Electricity demand is indeed growing at a healthy pace though the bulk of the increased demand is coming from the domestic segment. The slowdown in industrial growth has, however, subdued demand growth from the industry. As we know, electricity demand in this country is also a function of effective intermediation by the discoms. The discoms have not been able to service demand fully due to their poor financial status, thus there is a huge latent demand in the sector. In the medium term, electricity demand will still remain robust and could outstrip the GDP growth. In case the discoms are able to improve their financial capabilities under Mission UDAY, there is a possibility of consistent double-digit demand growth over the next 3 years.

Do you think time has come for the government to open up commercial coal mining for private sector? Is the goal of producing 1.5 billion tonne of coal by 2019-20 achievable?

Globally coal mining is largely in the domain of coal mining companies instead of the captive users. Commercial mining companies are expected to have the technical capabilities to mine coal economically and also manage the market risks. India has not seen very effective results from allocating mines to the end users. Opening of the coal to commercial mining involves a deeper dialogue with the stakeholders especially from the regulatory and environmental perspective. Given the present state of affairs, a rapid action is not expected on this front. As far as growth in coal output is concerned, the last two years have been very successful but it is difficult to maintain high rates of output growth over a long term. The target of 1.5 billion tonne by 2019-20 appears to be very difficult, even achieving 1 billion tonne will have serious challenges. One also has to look at the demand.

Do you think India should use nuclear power instead of coal-fired generation given the growing global concern over emissions? Or do you think clean coal technologies will show the way in coming days?

Theoretically, nuclear fuel has an edge over coal from emissions perspective but nuclear power will face difficulties in gaining critical mass India, mainly due to long gestation period, high cost and concerns over fuel availability. Thus, coal will remain the dominant fuel in India for power generation even if further investments in coal remain muted.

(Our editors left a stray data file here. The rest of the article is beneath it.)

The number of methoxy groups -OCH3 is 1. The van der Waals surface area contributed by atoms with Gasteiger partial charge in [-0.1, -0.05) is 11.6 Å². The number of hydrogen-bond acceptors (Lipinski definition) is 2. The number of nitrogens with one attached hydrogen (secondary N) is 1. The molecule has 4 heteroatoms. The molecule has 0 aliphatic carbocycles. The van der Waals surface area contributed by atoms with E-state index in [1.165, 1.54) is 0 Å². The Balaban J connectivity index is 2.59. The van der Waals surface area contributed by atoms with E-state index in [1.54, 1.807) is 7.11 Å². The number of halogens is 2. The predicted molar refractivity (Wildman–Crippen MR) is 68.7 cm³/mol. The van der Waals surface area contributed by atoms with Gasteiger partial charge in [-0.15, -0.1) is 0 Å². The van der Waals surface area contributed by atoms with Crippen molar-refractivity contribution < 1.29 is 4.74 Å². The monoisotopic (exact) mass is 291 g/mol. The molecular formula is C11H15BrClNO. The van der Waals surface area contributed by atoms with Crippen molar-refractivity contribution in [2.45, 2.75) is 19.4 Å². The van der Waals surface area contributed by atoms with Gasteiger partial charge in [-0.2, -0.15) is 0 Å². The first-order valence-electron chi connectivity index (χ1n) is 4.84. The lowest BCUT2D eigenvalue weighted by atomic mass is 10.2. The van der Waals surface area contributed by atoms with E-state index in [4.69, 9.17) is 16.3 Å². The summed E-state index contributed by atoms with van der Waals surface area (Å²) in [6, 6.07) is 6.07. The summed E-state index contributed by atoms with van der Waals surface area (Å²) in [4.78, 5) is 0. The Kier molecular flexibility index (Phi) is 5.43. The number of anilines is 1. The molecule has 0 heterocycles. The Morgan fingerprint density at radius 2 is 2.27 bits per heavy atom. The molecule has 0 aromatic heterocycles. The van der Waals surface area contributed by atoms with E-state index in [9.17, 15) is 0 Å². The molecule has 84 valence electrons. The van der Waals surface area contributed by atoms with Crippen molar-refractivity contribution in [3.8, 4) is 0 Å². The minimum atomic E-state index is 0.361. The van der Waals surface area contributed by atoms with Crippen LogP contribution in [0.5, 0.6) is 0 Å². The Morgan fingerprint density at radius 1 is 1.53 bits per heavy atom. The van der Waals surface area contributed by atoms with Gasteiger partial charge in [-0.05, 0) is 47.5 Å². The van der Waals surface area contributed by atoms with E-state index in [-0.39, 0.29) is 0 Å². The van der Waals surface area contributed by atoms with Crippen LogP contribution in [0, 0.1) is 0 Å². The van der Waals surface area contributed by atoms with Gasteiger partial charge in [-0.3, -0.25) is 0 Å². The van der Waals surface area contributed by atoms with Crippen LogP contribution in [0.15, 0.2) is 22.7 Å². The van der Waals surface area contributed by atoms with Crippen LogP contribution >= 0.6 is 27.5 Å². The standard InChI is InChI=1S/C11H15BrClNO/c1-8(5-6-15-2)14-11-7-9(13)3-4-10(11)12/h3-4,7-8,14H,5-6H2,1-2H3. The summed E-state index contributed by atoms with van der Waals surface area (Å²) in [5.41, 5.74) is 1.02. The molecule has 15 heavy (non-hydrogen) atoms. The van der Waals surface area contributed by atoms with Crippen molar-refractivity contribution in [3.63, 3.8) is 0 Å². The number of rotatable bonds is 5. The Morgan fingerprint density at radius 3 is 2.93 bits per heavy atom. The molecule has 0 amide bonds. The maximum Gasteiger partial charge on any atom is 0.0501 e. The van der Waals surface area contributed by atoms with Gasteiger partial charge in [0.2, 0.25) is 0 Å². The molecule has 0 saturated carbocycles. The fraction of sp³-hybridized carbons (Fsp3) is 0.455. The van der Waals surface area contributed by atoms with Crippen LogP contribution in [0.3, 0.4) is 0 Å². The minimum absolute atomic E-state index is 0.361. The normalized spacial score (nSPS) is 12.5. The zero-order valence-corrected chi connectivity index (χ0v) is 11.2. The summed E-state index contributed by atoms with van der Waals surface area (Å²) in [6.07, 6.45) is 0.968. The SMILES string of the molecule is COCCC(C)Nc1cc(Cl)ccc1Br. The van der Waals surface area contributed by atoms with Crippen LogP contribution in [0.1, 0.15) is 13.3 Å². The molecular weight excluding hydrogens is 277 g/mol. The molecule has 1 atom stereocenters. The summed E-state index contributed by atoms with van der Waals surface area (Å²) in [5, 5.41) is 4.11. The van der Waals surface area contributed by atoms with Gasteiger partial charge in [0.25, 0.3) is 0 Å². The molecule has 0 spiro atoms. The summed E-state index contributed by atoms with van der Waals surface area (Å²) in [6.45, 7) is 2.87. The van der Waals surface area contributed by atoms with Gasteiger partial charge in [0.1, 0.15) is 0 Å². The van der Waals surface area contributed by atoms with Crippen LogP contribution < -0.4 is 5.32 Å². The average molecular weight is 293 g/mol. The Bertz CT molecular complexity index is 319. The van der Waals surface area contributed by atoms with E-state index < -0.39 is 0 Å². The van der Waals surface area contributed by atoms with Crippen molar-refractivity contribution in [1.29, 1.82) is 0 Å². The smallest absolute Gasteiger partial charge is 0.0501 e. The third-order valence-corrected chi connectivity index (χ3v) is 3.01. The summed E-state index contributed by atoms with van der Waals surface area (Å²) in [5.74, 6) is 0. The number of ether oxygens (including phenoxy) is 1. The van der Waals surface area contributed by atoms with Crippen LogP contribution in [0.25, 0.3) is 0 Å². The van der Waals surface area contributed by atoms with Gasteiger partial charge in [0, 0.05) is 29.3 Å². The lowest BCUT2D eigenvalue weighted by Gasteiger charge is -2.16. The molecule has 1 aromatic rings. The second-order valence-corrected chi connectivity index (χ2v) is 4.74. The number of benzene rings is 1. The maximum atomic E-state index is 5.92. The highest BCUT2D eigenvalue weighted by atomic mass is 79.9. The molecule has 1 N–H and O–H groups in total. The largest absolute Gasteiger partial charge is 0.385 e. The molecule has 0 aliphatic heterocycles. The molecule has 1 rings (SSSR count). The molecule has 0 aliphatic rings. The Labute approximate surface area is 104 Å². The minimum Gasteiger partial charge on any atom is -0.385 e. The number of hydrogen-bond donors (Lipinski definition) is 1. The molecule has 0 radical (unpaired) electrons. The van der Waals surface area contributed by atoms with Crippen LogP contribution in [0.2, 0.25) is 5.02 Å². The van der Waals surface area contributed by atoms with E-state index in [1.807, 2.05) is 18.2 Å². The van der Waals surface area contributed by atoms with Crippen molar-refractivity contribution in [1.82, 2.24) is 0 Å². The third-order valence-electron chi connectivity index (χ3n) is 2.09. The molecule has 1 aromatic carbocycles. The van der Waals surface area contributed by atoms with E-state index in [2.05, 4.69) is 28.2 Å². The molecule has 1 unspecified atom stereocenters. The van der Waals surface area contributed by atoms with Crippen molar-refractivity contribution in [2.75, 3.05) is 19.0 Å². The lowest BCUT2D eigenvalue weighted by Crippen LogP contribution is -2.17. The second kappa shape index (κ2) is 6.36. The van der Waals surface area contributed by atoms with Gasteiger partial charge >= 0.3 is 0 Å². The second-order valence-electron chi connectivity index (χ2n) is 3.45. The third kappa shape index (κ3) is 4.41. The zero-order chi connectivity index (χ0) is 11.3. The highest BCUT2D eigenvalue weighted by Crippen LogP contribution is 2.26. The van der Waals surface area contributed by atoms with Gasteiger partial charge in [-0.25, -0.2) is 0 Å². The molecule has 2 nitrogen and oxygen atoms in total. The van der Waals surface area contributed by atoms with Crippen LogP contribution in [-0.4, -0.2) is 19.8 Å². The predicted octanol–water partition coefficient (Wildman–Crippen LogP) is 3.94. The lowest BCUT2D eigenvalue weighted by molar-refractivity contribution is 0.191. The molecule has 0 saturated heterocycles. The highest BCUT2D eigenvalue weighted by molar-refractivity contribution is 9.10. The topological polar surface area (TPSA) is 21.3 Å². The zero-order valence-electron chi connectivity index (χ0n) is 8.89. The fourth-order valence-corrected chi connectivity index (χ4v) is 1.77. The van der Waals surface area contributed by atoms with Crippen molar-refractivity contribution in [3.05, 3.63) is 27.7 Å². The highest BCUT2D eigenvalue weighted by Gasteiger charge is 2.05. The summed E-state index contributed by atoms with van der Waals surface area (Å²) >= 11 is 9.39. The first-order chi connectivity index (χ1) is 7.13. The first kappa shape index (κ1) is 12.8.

Should India provide additional incentives to promote usage of LNG in electricity generation?

Use of LNG for electricity generation is not economical and is possible only with the help of subsidies. It is not possible to have a large capacity based on an imported fuel which is highly price sensitive and needs constant government support. This is not a viable business model from the point of view of investors and users. At a time when LNG prices are benign, there is no interest to invest in gas-based power generation. Making the existing gas-based investments viable is a challenge at the moment.

How far solar and wind electricity can help India in meeting its energy demand given the intermittent nature of renewable?

India has declared very ambitious targets for solar, wind power generation but even after achieving these targets, renewable will remain less than 10% of the total electricity produced in the country. Yes, solar and wind pose grid stability issues which will hopefully get resolved with the help of advancements in technology. Also, the renewables will meet part of the incremental electricity demand and garner a large chunk of investments in the sector. However, we have seen that there are other challenges in the renewable electricity space including availability of capital and poor financial health of counterparties. As a result, investors are cautious at this moment.